UPCAT-A A +A
An Independent View
Monday, May 5, 2014
UNIVERSITY of the Philippines president Alfredo Pascual has expressed concern that the University of the Philippines College Admission Test (UPCAT), which in becoming more competitive, may cause UP not to be able to recruit the kind of students the university wants to eventually count among its alumni.
We understand. Any recruitment process will, hopefully, recruit the kind of students UP is looking for but, inevitably, there will be errors of two types. The first type of error is to recruit students who turn out to be the kind of student that UP does not want, and the second type of error is to deny entry to students who would have benefitted from UP’s intellectual stimulations.
It is not a perfect world. Last year, around 83,000 students took UPCAT but only 12,000 of these were offered places at UP.
Students take UPCAT in July. They have had just over three years of high school education. The UPCAT examinations test the students’ knowledge about all aspects of their school education. Hence UPCAT is finding out what students really understand compared to what they swotted up for a test covering the last grading period.
Pascual mentions that UPCAT is testing the excellence in subjects such as mathematics and science. UPCAT does not examine whether students have creative potential in subjects such as creative writing, literature, fine arts, and theater arts.
We would mention that our schools do not put much emphasis on the creative arts. This is regrettable. Many students graduate from high school without ever writing a proper essay.
Unfortunately, there is an emphasis in school on rote learning at the expense of understanding, particularly creative understanding. For example, students are taught that correct spelling is desirable so they learn lists of words that they do not understand. How sad.
Pascual is looking for ways to adjust the admissions system so that UP recruits an optimum mix of students who would excel in both arts and sciences. If this means we shall see a different format for UPCAT, then I am all for it.
Historically, the function of UP was to provide quality, state-funded education to poor but deserving Filipinos. This desirable objective was dented in 2008 when UP’s fees were more than tripled overnight. The costs per unit at UP Diliman went from P300 to P1, 000. This meant that the semestral fee (18 units per semester) became a tough P18, 000 instead of the previous, manageable, P5, 400.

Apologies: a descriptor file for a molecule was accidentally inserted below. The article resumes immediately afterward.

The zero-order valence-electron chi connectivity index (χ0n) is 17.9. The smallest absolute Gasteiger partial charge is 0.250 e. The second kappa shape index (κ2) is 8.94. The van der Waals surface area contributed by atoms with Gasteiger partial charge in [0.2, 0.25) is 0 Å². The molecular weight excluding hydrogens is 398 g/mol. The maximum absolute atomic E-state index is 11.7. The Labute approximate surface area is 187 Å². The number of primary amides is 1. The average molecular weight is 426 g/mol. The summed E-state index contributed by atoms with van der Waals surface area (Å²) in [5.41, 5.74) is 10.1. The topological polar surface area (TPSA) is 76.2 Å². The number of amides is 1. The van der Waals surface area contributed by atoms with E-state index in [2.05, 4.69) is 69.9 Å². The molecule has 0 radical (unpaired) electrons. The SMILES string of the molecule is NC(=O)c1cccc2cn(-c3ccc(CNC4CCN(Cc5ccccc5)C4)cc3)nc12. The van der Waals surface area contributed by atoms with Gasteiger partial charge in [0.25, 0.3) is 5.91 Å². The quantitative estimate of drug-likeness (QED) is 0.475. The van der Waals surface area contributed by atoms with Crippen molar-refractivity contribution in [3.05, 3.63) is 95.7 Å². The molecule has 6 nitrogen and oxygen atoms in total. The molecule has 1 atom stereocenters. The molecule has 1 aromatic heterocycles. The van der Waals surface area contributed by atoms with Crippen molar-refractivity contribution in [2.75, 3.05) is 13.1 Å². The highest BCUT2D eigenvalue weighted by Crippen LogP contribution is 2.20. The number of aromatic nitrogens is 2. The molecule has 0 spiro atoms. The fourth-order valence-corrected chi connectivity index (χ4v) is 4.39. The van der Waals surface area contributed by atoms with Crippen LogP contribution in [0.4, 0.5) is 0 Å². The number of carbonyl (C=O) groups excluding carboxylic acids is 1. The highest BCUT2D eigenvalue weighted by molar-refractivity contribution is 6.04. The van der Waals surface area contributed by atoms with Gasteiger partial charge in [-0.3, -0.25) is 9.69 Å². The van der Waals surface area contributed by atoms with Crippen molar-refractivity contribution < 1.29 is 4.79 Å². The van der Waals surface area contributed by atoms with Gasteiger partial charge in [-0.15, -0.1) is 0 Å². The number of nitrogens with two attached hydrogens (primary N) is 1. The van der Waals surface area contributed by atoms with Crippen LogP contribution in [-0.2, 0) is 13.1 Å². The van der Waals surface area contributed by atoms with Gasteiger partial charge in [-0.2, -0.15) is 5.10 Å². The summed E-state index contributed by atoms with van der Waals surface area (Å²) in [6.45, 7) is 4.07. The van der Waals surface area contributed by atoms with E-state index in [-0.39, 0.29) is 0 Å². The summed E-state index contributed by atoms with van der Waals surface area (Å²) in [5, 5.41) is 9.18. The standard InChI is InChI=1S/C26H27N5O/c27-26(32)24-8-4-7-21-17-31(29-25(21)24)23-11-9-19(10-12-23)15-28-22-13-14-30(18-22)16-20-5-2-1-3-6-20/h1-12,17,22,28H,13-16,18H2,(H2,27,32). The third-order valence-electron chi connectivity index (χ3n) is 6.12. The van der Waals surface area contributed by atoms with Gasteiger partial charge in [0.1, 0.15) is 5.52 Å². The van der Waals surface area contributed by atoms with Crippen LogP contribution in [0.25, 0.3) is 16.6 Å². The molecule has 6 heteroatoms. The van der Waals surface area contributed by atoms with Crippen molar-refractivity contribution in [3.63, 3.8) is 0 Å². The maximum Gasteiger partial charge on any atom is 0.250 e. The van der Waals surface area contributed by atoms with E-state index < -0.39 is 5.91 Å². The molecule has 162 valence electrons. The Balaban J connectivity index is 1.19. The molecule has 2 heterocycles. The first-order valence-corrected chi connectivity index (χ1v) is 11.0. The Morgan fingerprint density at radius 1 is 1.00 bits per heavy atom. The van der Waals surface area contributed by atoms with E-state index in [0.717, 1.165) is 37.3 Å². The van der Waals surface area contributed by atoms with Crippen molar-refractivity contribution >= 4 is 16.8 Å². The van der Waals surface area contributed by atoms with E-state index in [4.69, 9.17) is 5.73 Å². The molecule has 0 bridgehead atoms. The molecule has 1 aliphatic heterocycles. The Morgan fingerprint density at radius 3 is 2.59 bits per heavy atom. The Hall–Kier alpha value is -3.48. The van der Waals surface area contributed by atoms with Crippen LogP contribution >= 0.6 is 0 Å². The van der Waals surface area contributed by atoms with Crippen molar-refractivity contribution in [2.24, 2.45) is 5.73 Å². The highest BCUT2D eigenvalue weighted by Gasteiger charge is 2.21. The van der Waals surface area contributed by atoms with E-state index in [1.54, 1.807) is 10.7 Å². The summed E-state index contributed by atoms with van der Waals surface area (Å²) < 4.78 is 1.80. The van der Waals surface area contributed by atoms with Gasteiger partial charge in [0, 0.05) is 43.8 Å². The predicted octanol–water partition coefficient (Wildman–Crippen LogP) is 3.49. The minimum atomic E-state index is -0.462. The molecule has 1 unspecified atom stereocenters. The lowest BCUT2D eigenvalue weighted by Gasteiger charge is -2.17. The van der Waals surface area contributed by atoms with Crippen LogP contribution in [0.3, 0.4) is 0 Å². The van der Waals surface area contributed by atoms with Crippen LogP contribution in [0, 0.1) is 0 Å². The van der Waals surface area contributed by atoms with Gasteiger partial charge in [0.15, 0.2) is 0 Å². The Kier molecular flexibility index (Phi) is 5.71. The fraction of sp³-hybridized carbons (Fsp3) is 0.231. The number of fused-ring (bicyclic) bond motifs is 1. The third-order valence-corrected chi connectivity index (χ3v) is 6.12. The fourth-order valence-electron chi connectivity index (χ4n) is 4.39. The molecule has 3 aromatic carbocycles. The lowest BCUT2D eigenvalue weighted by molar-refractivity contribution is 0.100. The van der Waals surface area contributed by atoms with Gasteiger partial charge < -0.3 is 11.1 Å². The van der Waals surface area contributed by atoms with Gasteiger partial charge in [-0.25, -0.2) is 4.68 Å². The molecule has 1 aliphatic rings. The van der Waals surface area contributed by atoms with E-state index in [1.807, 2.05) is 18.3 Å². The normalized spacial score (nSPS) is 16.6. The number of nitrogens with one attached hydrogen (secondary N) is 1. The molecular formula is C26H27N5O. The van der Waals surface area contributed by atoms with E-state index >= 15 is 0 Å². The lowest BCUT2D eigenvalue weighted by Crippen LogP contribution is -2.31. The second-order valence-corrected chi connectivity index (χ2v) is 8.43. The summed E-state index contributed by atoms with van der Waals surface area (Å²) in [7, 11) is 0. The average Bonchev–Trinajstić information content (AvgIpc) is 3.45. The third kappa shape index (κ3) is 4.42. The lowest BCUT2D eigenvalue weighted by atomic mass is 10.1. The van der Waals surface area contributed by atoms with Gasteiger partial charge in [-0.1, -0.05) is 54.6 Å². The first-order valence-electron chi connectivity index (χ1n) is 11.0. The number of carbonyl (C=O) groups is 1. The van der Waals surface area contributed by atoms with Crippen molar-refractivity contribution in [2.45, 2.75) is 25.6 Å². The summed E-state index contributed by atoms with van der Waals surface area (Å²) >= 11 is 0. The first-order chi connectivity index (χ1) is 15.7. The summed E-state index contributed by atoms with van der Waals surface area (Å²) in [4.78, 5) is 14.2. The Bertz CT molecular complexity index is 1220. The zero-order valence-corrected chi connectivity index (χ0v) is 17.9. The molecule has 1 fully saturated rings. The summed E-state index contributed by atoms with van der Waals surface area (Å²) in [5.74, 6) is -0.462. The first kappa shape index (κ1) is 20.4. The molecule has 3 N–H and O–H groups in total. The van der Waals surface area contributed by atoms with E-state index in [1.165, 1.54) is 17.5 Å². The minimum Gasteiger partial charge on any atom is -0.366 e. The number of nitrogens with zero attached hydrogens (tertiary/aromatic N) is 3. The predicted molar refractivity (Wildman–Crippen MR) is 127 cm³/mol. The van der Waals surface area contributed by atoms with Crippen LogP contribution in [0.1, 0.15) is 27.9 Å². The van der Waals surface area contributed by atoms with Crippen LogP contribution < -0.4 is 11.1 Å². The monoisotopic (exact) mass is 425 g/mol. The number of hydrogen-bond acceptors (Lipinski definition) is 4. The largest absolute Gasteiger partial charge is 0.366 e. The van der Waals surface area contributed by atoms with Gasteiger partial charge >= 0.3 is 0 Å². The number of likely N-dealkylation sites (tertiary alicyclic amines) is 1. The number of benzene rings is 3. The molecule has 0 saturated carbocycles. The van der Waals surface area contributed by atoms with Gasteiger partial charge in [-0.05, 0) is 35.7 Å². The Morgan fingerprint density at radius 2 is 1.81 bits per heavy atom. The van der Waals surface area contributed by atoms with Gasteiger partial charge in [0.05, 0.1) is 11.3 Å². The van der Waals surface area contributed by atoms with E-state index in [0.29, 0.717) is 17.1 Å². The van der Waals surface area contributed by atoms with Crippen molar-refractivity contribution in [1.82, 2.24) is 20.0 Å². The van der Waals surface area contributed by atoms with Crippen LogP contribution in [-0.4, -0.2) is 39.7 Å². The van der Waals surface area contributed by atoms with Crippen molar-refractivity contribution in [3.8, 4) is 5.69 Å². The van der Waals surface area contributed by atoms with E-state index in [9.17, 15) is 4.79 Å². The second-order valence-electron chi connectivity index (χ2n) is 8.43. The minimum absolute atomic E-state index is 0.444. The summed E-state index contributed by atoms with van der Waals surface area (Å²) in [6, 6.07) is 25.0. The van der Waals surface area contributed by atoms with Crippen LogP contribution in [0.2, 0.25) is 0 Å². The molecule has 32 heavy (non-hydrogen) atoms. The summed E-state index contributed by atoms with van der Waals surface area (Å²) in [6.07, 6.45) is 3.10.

Similarly UP Visayas, with its campuses in Iloilo and Miag-ao, imposed a tuition hike of 300 percent [P600 per unit instead of P200]. Annual fees tripled from P7,200 to P21, 600.
To be fair to UP, this was not its fault. A change in government policy relating to UP’s funding was the culprit.
If UP wants to return to quality, state-funded education for poor but deserving students, then it could make representations to the government. The budget for elementary and secondary education has tripled over the past five years. We believe that tertiary state institutions, including UP, should also benefit from a government which recognizes that quality education is a possible, though difficult, means of extricating students from an otherwise overly-challenging poverty trap.
UP is finding that, increasingly, it is students from private schools who are filling an increasing number of the places available for incoming freshmen. This corresponds to an increasing disparity between private and public education.
With substantial hikes in many public school teachers’ salaries, we are entitled to look for higher standards. Teachers are held back by inadequate resources: books, chalk, over-crowded classrooms etc. It is high time for teachers to articulate those factors which prevent them from maximizing the potential of their students.
Education should be the great leveler. Instead it is exacerbating the inequalities of our society.
We wish UP well in its attempts to have a meritocratic but all-embracing admissions policy.
Published in the Sun.Star Bacolod newspaper on May 05, 2014.